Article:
One Region
June 12, 2009
Regional Integration or Caribbean Catastrophe?

The economy of almost every Caricom country is now in recession.

Caribbean Development Bank President, Compton Bourne, recently observed that: “In seven of the thirteen Caricom countries, negative growth is projected for 2009, and in the other six cases, the growth rate, although positive, is projected to be slower in 2009 than in 2008”.{{more}}

As examples, the IMF expects negative growth rates in the Bahamas (-4.5%), Barbados (-3.5%) and Jamaica (-2.6%).

Even Trinidad and Tobago, with its gas and oil resources that make it a stronger economy than others, is not expected to see more than 1% growth this year.

The IMF has also said that member countries of the Organisation of Eastern Caribbean States (OECS) – will see a contraction of their economies by 21/2 percent in 2009.

There is no question that the financial crisis, which originated last year in the United States of America and the United Kingdom, particularly through poor regulation of the financial services sector, has adversely impacted the Caribbean.

There have been serious declines in revenues from the tourism industry – in some countries the decline has been as much as 30% year on year; remittances from the Caribbean Diaspora have reduced; and many large scale construction projects have halted because of a tightening of credit facilities.

Commodity prices are also dropping on the international market, and the two largest economies, Jamaica and Trinidad and Tobago, are feeling the impact: alumina production has been halted in Jamaica and many downstream activities in Trinidad’s energy sector have been temporarily closed.

Guyana and Suriname have also seen loss of employment and reduction in bauxite production, although the high price of gold on the world market is helpful to their gold mining operations and their economies.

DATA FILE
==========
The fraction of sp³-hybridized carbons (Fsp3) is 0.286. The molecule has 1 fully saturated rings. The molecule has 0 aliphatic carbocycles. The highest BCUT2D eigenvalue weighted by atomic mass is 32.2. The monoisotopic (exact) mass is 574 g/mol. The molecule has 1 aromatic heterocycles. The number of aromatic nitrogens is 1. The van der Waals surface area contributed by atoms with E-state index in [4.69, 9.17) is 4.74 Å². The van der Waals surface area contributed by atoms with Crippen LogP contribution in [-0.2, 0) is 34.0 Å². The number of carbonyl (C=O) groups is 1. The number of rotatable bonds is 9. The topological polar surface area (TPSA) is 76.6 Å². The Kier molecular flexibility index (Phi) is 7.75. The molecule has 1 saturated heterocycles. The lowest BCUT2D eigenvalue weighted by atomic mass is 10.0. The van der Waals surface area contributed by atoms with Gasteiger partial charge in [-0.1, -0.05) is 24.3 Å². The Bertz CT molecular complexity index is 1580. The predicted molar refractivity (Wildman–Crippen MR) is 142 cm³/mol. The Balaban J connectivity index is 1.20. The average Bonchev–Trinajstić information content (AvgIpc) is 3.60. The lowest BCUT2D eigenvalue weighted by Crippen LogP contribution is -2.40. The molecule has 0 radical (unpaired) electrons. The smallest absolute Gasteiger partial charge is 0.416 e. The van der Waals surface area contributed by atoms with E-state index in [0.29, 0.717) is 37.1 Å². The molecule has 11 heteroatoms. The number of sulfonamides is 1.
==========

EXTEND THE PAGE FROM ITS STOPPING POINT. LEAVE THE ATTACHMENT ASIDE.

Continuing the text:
The human face of all this in the Caricom area has been a marked increase in unemployment – particularly for vulnerable groups such as single mothers and unskilled workers- and an increase in poverty levels. But the accustomed quality of life for every income group has declined.

For some people, there is also fear of loss of insurance annuities and long-term savings, and a fear of loss of insurance coverage.

This latter fear has less to do with the global financial crisis than it has to do with the collapse of CL Financial Holdings, headquartered in Trinidad and Tobago, with an outreach across the majority of Caricom member states.

As the IMF has observed in relation to the members of the OECS, “Shocks emanating from the collapse of CL Financial Group have also increased the stress in the non-bank financial sector with knock-on effects to domestic banks”.

If these institutions are unable to meet their insurance coverage of mortgages and other lending by domestic banks, further problems might develop.

It has now been clearly established that the failure to act on the problems surrounding CL Financial Holdings and its related companies, even though they had been recognised by regulators in Trinidad, resided in inadequate enforcement powers.

In some other Caricom countries, regulation was either non-existent or the machinery was so poor it was ineffective.

This underscores the need for CARICOM-wide regulation of both the banking and non-banking sector as cross-border investments and transaction increase in the region.

The harmful effects of the global crisis and CL Financial Holdings served to exacerbate a difficult enough economic situation for most Caricom countries which are highly indebted and whose space for manoeuvrability was already severely constrained.